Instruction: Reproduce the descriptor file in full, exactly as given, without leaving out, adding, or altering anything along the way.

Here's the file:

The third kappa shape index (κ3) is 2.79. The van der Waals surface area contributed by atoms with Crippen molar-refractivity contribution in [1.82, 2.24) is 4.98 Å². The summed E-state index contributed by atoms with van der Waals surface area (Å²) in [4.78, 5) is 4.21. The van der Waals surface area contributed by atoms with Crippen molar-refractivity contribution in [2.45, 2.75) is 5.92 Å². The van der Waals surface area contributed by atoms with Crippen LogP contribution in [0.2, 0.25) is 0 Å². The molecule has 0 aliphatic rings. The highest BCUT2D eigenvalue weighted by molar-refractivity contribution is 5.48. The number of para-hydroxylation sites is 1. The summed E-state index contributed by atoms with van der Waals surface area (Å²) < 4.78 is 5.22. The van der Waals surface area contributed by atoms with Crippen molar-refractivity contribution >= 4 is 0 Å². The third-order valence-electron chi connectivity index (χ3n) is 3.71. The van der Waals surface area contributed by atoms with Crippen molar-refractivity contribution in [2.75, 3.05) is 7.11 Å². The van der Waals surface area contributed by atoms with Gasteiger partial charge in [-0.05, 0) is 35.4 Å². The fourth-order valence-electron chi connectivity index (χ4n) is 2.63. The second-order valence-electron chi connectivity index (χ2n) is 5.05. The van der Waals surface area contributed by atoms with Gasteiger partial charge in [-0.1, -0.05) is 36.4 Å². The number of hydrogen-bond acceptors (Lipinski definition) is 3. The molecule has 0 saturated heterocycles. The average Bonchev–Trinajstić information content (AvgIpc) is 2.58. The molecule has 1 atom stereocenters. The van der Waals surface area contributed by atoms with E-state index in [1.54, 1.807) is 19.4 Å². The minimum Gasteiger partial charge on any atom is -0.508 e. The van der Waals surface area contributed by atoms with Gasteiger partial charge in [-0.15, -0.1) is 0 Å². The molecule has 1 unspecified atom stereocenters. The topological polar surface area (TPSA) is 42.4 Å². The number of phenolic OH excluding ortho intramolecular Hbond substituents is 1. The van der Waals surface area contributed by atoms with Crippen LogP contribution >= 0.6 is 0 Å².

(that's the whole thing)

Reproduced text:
The third kappa shape index (κ3) is 2.79. The van der Waals surface area contributed by atoms with Crippen molar-refractivity contribution in [1.82, 2.24) is 4.98 Å². The summed E-state index contributed by atoms with van der Waals surface area (Å²) in [4.78, 5) is 4.21. The van der Waals surface area contributed by atoms with Crippen molar-refractivity contribution in [2.45, 2.75) is 5.92 Å². The van der Waals surface area contributed by atoms with Crippen LogP contribution in [0.2, 0.25) is 0 Å². The molecule has 0 aliphatic rings. The highest BCUT2D eigenvalue weighted by molar-refractivity contribution is 5.48. The number of para-hydroxylation sites is 1. The summed E-state index contributed by atoms with van der Waals surface area (Å²) < 4.78 is 5.22. The van der Waals surface area contributed by atoms with Crippen molar-refractivity contribution >= 4 is 0 Å². The third-order valence-electron chi connectivity index (χ3n) is 3.71. The van der Waals surface area contributed by atoms with Crippen molar-refractivity contribution in [2.75, 3.05) is 7.11 Å². The van der Waals surface area contributed by atoms with Gasteiger partial charge in [-0.05, 0) is 35.4 Å². The fourth-order valence-electron chi connectivity index (χ4n) is 2.63. The second-order valence-electron chi connectivity index (χ2n) is 5.05. The van der Waals surface area contributed by atoms with Gasteiger partial charge in [-0.1, -0.05) is 36.4 Å². The number of hydrogen-bond acceptors (Lipinski definition) is 3. The molecule has 0 saturated heterocycles. The average Bonchev–Trinajstić information content (AvgIpc) is 2.58. The molecule has 1 atom stereocenters. The van der Waals surface area contributed by atoms with E-state index in [1.54, 1.807) is 19.4 Å². The minimum Gasteiger partial charge on any atom is -0.508 e. The van der Waals surface area contributed by atoms with Gasteiger partial charge in [-0.15, -0.1) is 0 Å². The molecule has 1 unspecified atom stereocenters. The topological polar surface area (TPSA) is 42.4 Å². The number of phenolic OH excluding ortho intramolecular Hbond substituents is 1. The van der Waals surface area contributed by atoms with Crippen LogP contribution >= 0.6 is 0 Å².